(HealthDay)—The U.S. Preventive Services Task Force (USPSTF) has found that the current evidence is inadequate to assess the benefits and harms of screening with electrocardiogram (ECG) for atrial fibrillation (AF) in older adults; and for low-risk adults, screening with resting or exercise ECG is not recommended for preventing cardiovascular disease (CVD) events. These findings form the basis of two draft recommendation statements published online Dec. 19 by the USPSTF.
Researchers from the USPSTF reviewed the evidence on screening for and the treatment of nonvalvular AF among adults aged 65 years and older. The evidence was inadequate to assess whether screening with ECG identified older adults with previously undiagnosed AF more effectively than usual care. The Task Force found adequate evidence that screening is associated with small-to-moderate harms. Based on these findings, the USPSTF concludes that the current evidence is insufficient to assess the balance of benefits and harms of AF screening with ECG (I statement).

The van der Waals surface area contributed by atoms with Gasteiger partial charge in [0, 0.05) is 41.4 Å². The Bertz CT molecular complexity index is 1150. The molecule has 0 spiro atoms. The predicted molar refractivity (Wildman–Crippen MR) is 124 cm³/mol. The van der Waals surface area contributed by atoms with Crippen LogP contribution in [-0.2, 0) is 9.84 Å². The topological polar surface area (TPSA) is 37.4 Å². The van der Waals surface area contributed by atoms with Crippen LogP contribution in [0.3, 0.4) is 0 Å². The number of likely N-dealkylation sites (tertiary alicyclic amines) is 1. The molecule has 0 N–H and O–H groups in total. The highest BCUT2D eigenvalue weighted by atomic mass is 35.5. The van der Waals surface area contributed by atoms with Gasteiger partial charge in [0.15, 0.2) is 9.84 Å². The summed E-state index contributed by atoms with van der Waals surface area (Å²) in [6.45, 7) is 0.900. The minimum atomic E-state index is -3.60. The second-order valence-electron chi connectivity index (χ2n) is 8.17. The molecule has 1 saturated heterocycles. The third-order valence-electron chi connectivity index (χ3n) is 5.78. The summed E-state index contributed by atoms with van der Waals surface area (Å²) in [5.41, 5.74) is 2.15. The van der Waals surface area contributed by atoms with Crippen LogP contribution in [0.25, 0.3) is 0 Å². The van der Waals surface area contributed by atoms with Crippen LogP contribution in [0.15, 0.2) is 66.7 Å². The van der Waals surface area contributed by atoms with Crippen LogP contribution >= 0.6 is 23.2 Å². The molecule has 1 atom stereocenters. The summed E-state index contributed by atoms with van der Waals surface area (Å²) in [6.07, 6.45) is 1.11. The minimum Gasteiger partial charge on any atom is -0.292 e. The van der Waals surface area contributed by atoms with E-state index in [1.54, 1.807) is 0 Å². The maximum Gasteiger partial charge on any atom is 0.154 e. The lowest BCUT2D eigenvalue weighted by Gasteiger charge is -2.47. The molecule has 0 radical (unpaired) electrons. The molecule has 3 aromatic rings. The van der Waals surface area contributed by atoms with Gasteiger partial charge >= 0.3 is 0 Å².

USPSTF researchers also examined the evidence on screening asymptomatic adults for CVD risk using resting or exercise ECG. The evidence was inadequate to examine whether incremental information offered by resting or exercise ECG can reduce CVD events. However, the Task Force found adequate evidence that screening can lead to small or moderate harms. Based on these findings, the USPSTF concludes that the potential harms of screening are equivalent to or exceed the potential benefits among asymptomatic adults at low risk for CVD events (D recommendation).
The two draft recommendation statements have been posted for public comment. Comments can be submitted through Jan. 22, 2018.
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Draft Recommendation Statement - A-FIB
Comment on Recommendation Statement - A-FIB
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Draft Recommendation Statement - CVD
Comment on Recommendation Statement - CVD